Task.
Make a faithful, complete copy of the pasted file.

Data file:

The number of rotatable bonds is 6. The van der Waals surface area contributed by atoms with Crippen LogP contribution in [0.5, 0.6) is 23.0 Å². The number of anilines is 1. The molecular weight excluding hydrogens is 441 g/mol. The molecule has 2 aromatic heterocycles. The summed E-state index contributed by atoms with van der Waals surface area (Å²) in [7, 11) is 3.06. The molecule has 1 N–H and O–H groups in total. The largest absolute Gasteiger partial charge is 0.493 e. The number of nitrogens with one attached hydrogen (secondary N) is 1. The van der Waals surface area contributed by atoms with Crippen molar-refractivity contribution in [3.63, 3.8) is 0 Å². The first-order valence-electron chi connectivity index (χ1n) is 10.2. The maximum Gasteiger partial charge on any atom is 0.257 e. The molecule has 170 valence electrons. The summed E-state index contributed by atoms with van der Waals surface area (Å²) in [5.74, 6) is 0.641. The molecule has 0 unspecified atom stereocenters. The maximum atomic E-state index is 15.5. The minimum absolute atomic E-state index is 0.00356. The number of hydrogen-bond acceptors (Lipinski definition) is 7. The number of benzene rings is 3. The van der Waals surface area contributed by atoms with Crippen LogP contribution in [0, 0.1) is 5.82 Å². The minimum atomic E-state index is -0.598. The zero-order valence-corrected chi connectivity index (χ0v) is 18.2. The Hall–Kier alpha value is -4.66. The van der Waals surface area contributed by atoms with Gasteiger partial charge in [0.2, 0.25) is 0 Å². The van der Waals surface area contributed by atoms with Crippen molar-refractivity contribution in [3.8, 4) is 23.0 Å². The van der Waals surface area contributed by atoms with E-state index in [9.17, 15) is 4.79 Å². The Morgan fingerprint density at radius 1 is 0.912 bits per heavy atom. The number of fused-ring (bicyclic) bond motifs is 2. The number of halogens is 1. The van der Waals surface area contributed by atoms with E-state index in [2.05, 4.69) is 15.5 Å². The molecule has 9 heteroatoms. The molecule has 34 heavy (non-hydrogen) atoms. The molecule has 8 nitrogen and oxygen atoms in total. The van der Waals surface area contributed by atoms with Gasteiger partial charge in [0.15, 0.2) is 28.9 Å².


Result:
The number of rotatable bonds is 6. The van der Waals surface area contributed by atoms with Crippen LogP contribution in [0.5, 0.6) is 23.0 Å². The number of anilines is 1. The molecular weight excluding hydrogens is 441 g/mol. The molecule has 2 aromatic heterocycles. The summed E-state index contributed by atoms with van der Waals surface area (Å²) in [7, 11) is 3.06. The molecule has 1 N–H and O–H groups in total. The largest absolute Gasteiger partial charge is 0.493 e. The number of nitrogens with one attached hydrogen (secondary N) is 1. The van der Waals surface area contributed by atoms with Crippen molar-refractivity contribution in [3.63, 3.8) is 0 Å². The first-order valence-electron chi connectivity index (χ1n) is 10.2. The maximum Gasteiger partial charge on any atom is 0.257 e. The molecule has 170 valence electrons. The summed E-state index contributed by atoms with van der Waals surface area (Å²) in [5.74, 6) is 0.641. The molecule has 0 unspecified atom stereocenters. The maximum atomic E-state index is 15.5. The minimum absolute atomic E-state index is 0.00356. The number of hydrogen-bond acceptors (Lipinski definition) is 7. The number of benzene rings is 3. The van der Waals surface area contributed by atoms with Crippen LogP contribution in [0, 0.1) is 5.82 Å². The minimum atomic E-state index is -0.598. The zero-order valence-corrected chi connectivity index (χ0v) is 18.2. The Hall–Kier alpha value is -4.66. The van der Waals surface area contributed by atoms with Gasteiger partial charge in [0.2, 0.25) is 0 Å². The van der Waals surface area contributed by atoms with Crippen molar-refractivity contribution in [3.8, 4) is 23.0 Å². The van der Waals surface area contributed by atoms with E-state index in [9.17, 15) is 4.79 Å². The Morgan fingerprint density at radius 1 is 0.912 bits per heavy atom. The number of fused-ring (bicyclic) bond motifs is 2. The number of halogens is 1. The van der Waals surface area contributed by atoms with E-state index in [2.05, 4.69) is 15.5 Å². The molecule has 9 heteroatoms. The molecule has 34 heavy (non-hydrogen) atoms. The molecule has 8 nitrogen and oxygen atoms in total. The van der Waals surface area contributed by atoms with Gasteiger partial charge in [0.15, 0.2) is 28.9 Å².